Oh, so it's just as many of us suspected. Teachers want to be paid a decent salary for where they live and teach but having supports - from families, school leaders and their district - is more important.
On page 62 we see that four out of seven factors for teacher retention involved other school personnel, what the report calls "social capital."
How long is a teacher's day? The report states:
Few would assume that teachers’ work days begin and end when the bell rings, but the degree to which teachers are investing time before and after school may be surprising: prior to taking on any extracurricular activities, teachers work an average of 10 hours and 40 minutes a day, three hours and 20 minutes beyond the average required work day in public schools nationwide.
Those teachers who take on extracurricular clubs or athletics (43% of teachers) add another 90 minutes on average to their work day. (To note, the average work day that teachers who were surveyed are required to be at their school is 7.5 hours.)
Surprising to whom? The yahoos at the comment section of the Times who constantly decry teachers' "short" work day and "summers off"?
“On average, teachers have 23 students in their classes and say that, ideally, they would have 20. When asked about the point at which student achievement would be negatively impacted, however, on average, teachers say 27 students is the tipping point."
For K-5 teachers the maximum desired is 25.2, for 6-8 27.7 and for high school, 28.1.
I love this quote from one middle school teacher - "Give them standardized tests, but not all the time. Their lives shouldn't depend on it, and neither should ours."
Teachers overwhelmingly agree that students should be measured on the basis of classroom performance—including class assignments, formative assessments, and class participation—more so than on the basis of formalized tests—standardized or not.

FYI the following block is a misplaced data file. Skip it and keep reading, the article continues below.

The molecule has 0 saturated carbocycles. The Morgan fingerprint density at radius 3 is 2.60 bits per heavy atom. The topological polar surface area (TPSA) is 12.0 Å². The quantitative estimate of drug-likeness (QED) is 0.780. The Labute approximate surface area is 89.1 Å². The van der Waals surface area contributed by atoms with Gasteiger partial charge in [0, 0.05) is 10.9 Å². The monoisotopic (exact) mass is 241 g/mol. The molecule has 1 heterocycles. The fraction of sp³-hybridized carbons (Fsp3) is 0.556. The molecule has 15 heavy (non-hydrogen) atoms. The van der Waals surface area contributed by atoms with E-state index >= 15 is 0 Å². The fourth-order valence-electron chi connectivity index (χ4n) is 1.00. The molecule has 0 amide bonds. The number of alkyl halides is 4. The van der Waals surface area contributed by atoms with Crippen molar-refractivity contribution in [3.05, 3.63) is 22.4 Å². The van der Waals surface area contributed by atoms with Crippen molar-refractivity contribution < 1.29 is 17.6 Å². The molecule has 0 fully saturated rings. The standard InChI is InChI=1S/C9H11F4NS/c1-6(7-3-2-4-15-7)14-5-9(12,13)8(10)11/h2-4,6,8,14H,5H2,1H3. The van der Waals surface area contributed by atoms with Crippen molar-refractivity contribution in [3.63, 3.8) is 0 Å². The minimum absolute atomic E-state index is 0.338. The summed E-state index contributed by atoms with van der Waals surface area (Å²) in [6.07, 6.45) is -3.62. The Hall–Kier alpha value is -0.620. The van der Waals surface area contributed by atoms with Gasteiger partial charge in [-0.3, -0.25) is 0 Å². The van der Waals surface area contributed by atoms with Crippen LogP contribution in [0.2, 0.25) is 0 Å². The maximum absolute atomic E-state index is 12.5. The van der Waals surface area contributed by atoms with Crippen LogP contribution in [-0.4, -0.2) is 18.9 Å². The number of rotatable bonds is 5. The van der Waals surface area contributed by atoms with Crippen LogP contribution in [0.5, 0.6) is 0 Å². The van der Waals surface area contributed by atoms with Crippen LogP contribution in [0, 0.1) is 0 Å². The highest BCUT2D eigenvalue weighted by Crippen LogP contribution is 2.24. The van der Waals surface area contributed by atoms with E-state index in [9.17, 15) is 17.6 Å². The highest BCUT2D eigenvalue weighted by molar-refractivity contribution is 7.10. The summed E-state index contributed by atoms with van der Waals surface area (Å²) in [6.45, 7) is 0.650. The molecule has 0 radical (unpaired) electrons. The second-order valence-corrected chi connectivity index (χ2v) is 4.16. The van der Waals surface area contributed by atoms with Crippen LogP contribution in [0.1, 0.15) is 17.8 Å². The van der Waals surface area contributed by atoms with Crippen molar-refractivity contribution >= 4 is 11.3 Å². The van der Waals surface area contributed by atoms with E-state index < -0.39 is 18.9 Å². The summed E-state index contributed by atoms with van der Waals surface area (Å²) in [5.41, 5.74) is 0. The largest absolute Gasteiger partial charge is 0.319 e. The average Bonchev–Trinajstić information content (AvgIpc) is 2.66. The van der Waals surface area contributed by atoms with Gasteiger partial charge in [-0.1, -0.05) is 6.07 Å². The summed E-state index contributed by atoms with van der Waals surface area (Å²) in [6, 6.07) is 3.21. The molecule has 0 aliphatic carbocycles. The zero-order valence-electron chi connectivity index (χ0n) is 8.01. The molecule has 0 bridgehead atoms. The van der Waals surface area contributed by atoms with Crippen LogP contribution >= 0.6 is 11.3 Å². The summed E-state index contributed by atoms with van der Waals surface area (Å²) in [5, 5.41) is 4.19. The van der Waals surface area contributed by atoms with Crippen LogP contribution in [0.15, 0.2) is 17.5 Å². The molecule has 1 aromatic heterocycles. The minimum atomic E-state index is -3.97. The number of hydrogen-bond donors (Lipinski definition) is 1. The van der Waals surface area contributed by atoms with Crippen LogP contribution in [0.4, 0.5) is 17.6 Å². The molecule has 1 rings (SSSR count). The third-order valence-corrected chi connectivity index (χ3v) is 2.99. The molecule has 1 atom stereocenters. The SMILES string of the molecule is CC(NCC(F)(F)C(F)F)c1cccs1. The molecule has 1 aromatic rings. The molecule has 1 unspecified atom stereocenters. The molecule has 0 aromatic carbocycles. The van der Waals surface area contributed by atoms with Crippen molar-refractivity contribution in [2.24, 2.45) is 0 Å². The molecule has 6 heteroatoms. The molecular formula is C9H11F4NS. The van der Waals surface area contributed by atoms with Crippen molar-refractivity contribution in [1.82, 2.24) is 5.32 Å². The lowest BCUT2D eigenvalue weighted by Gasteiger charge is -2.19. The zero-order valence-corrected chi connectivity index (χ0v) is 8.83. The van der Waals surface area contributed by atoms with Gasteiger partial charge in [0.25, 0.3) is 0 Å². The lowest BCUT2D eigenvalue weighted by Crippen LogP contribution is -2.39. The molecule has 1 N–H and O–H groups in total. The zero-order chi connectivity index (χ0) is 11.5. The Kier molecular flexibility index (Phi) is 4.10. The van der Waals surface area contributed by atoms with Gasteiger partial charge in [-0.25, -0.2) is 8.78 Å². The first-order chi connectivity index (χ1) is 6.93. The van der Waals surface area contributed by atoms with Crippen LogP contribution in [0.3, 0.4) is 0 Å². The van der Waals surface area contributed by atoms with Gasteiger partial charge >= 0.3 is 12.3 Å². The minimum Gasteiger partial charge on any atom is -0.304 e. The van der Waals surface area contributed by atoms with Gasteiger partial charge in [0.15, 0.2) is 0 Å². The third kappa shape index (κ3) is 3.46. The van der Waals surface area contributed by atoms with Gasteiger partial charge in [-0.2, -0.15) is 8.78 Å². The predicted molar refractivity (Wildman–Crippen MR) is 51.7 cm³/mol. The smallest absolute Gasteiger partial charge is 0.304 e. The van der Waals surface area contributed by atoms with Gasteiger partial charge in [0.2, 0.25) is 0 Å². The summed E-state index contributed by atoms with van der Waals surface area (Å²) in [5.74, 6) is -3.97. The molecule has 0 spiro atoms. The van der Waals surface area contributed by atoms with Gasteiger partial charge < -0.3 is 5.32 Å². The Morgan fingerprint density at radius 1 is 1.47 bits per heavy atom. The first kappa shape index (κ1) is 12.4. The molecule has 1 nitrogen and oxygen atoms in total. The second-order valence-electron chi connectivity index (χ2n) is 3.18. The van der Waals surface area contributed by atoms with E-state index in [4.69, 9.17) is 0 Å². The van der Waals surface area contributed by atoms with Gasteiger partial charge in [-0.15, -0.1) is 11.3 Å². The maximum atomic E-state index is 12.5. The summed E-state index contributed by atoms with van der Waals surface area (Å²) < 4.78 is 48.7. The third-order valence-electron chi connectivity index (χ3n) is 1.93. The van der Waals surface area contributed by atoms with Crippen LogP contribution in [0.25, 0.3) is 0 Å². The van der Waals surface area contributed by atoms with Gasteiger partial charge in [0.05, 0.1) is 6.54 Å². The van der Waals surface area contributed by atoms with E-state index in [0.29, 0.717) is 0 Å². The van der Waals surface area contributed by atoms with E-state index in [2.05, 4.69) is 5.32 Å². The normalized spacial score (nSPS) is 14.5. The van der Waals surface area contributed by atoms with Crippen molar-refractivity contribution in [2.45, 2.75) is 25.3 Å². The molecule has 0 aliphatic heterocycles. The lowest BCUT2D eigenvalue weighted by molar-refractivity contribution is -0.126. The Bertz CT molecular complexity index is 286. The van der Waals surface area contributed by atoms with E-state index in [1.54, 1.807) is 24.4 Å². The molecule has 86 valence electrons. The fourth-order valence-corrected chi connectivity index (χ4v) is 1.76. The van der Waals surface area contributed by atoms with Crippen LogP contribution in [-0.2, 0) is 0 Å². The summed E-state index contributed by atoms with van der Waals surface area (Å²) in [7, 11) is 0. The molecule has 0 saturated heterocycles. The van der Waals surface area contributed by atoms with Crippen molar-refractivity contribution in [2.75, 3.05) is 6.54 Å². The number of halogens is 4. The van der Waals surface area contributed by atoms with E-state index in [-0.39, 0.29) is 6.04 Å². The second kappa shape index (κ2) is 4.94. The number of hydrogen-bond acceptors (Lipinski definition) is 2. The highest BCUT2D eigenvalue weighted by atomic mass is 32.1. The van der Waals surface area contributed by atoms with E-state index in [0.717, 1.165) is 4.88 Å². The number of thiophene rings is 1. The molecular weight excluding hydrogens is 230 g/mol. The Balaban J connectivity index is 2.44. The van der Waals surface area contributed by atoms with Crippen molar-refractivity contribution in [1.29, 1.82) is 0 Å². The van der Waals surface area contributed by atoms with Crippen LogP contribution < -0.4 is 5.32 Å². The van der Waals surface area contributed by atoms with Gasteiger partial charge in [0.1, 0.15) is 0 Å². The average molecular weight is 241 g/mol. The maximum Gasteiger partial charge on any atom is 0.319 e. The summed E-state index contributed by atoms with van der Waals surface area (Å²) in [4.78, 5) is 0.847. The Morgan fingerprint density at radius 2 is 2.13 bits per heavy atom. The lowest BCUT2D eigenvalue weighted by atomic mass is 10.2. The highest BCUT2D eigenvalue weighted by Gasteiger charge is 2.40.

The graph on page 29 about what kind of testing teachers think is most important is telling - the largest groups are in-class tests, then district-required tests and THEN state-required tests. However, on page 30, a graph there shows that teachers believe the state-tests to be good tests but that drops when they are asked about benchmarking students or helping parents or measuring schools against schools.
Grade Level Work and College Preparedness
Devastating results on page 47.
Only 15% of Prek-5 teachers believe their students come in ready for grade-level work; 12% for middle school and just 8% for high school. Meanwhile only 60% of high school teachers believe their student leave ready for 2-4 year colleges.
The veteran teachers (5+ years at same school) felt that they were seeing more students come in (at least 30%+ for elementary, middle and high school) at lower reading and math levels.
The higher the community median household income, the more confidence teachers had in students being prepared for grade-level work or moving onto 2-4 college.
FYI, at the end of the report, there are some very good graphics for the major findings of the report.